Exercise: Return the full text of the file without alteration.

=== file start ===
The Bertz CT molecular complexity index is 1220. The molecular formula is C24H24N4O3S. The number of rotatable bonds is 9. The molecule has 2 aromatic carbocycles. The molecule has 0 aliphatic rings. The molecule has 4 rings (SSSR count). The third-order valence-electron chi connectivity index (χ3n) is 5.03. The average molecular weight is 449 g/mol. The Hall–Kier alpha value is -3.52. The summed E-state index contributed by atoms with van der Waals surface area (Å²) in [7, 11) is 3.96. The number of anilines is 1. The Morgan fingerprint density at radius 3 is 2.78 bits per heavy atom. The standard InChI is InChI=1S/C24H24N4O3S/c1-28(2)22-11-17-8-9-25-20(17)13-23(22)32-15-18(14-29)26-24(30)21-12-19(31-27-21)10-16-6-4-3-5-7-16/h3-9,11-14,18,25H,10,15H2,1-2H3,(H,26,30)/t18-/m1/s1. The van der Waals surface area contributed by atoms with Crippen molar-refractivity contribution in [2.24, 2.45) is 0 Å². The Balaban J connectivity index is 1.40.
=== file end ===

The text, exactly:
The Bertz CT molecular complexity index is 1220. The molecular formula is C24H24N4O3S. The number of rotatable bonds is 9. The molecule has 2 aromatic carbocycles. The molecule has 0 aliphatic rings. The molecule has 4 rings (SSSR count). The third-order valence-electron chi connectivity index (χ3n) is 5.03. The average molecular weight is 449 g/mol. The Hall–Kier alpha value is -3.52. The summed E-state index contributed by atoms with van der Waals surface area (Å²) in [7, 11) is 3.96. The number of anilines is 1. The Morgan fingerprint density at radius 3 is 2.78 bits per heavy atom. The standard InChI is InChI=1S/C24H24N4O3S/c1-28(2)22-11-17-8-9-25-20(17)13-23(22)32-15-18(14-29)26-24(30)21-12-19(31-27-21)10-16-6-4-3-5-7-16/h3-9,11-14,18,25H,10,15H2,1-2H3,(H,26,30)/t18-/m1/s1. The van der Waals surface area contributed by atoms with Crippen molar-refractivity contribution in [2.24, 2.45) is 0 Å². The Balaban J connectivity index is 1.40.